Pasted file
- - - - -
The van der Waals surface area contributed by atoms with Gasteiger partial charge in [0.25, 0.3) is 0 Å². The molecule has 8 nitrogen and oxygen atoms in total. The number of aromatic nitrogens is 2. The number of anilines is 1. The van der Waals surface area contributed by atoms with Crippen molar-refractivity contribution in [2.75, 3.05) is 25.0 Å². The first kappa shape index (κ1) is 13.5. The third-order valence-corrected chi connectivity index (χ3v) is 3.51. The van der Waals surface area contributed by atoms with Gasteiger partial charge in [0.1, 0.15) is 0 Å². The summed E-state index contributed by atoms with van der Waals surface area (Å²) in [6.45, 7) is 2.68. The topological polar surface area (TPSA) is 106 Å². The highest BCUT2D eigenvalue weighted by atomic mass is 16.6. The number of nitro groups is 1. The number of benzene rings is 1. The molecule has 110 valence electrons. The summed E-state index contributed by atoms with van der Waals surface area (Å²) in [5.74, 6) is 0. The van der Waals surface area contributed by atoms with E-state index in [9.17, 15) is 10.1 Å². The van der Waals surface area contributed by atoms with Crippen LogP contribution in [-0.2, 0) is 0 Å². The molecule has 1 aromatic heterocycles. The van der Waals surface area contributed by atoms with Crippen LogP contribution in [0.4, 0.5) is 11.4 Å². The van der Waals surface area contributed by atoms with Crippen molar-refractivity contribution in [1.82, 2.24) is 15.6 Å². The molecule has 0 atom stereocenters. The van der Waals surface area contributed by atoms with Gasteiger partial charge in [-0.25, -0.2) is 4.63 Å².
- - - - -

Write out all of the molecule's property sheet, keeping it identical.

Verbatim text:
The van der Waals surface area contributed by atoms with Gasteiger partial charge in [0.25, 0.3) is 0 Å². The molecule has 8 nitrogen and oxygen atoms in total. The number of aromatic nitrogens is 2. The number of anilines is 1. The van der Waals surface area contributed by atoms with Crippen molar-refractivity contribution in [2.75, 3.05) is 25.0 Å². The first kappa shape index (κ1) is 13.5. The third-order valence-corrected chi connectivity index (χ3v) is 3.51. The van der Waals surface area contributed by atoms with Gasteiger partial charge in [0.1, 0.15) is 0 Å². The summed E-state index contributed by atoms with van der Waals surface area (Å²) in [6.45, 7) is 2.68. The topological polar surface area (TPSA) is 106 Å². The highest BCUT2D eigenvalue weighted by atomic mass is 16.6. The number of nitro groups is 1. The number of benzene rings is 1. The molecule has 110 valence electrons. The summed E-state index contributed by atoms with van der Waals surface area (Å²) in [5.74, 6) is 0. The van der Waals surface area contributed by atoms with E-state index in [9.17, 15) is 10.1 Å². The van der Waals surface area contributed by atoms with Crippen LogP contribution in [-0.2, 0) is 0 Å². The molecule has 1 aromatic heterocycles. The van der Waals surface area contributed by atoms with Crippen LogP contribution in [0.4, 0.5) is 11.4 Å². The van der Waals surface area contributed by atoms with Crippen molar-refractivity contribution in [1.82, 2.24) is 15.6 Å². The molecule has 0 atom stereocenters. The van der Waals surface area contributed by atoms with Gasteiger partial charge in [-0.25, -0.2) is 4.63 Å².